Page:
Billed as a folk-rock odyssey, the show tells the story of Sarah and Will, a young half-Jewish couple who meet, instantly fall in love, marry and are immediately forced to deal with a terminal diagnosis. While it is rich in vitality, it’s saddled with a story that strains credulity and patience.
Originating in concept and music by Abigail and Shaun Bengson (Sarah and Will), “Hundred Days” scores with Anne Kauffman’s inventive direction, Joe Goode’s equally engaging choreography and a cast of fabulous singer-actors.
But Kate E. Ryan’s book scales the folk-rock operatic heights in only one respect: It’s just as implausible as many operas.
Actually, take that back. Even the starving artists in Puccini’s heartbreaking “La Bohème” have to deal with landlords and financial woes as they cope with terminal illness. Here, however, when Will is diagnosed with three months to live, just days after his marriage, the couple decide to wall themselves off in their apartment to live their last 100 days together as if they were 60.
They somehow manage to have enough to feed themselves and pay all the bills without ever once opening the door. That is, until Father (Dalane Mason), in true “La Traviata” fashion, intervenes. All that’s missing to propel “Hundred Days” well over the top is a full-throated death scene.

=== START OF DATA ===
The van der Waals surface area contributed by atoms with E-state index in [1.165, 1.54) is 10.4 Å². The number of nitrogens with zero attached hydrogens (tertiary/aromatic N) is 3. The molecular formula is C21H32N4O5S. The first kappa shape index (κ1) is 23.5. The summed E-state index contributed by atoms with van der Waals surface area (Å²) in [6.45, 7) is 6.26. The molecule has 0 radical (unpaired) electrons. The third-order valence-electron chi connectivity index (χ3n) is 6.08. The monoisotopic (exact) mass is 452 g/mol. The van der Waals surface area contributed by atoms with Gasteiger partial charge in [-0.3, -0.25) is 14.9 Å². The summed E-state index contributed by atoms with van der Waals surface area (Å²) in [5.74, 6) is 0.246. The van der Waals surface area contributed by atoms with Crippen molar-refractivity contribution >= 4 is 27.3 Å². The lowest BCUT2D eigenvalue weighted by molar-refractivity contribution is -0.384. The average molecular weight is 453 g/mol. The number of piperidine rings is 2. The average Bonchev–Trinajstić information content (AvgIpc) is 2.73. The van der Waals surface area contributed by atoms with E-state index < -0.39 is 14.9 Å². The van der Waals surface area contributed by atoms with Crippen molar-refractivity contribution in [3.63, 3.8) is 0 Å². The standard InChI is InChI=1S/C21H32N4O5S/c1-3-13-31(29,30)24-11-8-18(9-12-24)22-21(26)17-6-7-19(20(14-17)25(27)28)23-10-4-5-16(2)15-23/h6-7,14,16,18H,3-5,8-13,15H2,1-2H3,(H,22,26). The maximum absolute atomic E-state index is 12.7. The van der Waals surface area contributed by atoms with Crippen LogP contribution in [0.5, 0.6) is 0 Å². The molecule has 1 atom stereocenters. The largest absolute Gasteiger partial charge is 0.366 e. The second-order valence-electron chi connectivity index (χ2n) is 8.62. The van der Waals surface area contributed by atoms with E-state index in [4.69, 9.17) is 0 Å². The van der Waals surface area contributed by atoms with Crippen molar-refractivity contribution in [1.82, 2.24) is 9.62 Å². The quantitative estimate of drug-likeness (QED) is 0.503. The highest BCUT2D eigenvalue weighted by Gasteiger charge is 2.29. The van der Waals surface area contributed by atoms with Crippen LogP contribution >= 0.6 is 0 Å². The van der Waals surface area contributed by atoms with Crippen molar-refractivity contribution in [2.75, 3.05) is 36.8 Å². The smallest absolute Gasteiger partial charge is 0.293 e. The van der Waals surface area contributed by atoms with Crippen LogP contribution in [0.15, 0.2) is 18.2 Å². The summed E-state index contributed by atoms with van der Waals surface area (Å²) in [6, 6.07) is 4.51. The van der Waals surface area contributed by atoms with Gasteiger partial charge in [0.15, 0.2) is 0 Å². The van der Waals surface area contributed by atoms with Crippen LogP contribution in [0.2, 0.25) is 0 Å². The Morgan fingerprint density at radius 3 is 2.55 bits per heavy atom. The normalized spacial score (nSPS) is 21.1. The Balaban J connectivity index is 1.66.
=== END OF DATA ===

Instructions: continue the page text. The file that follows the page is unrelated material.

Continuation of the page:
There are other problems. Opera lovers are accustomed to modern updates of period settings, but hearing 1940s music through a 1920s horn gramophone played by a trouser role DJ (the excellent and endearing Jo Lampert), who sports a baseball cap with the brim turned backward, cries preposterous.
Equally trying is the fact that, as sincere as the vocally gifted, emotionally expressive and downright lovable Abigail Bengson may be, husband Shaun’s vocal range is more limited and his single countenance is anything but poetic.
Throw in 30 context-driven songs that have little chance of standing on their own — this is not “Yellow Submarine,” “Magical Mystery Tour” or “Tommy” — and an acoustic that makes mush of the instrumentation, and what’s left is some great talent that does not go far.
Hats off to Amy Lizardo (Sarah) and Reggie D. White (Will), who sing the skirt and pants off the “other” Sarah and Will, and Melissa Kaitlyn Carter as friend Caroline.
Musicians Kate Kilbane, Joshua Pollock, El Beh and Geneva Harrison also make excellent contributions to an odyssey in need of a rewrite.
Where: Z Space, 450 Florida St., S.F.
When: 7 p.m. Wednesdays and Sundays, 8 p.m. Thursdays-Saturdays; closes April 6
Tickets: $15 to $75
Contact: (866) 811-4111, www.zspace.org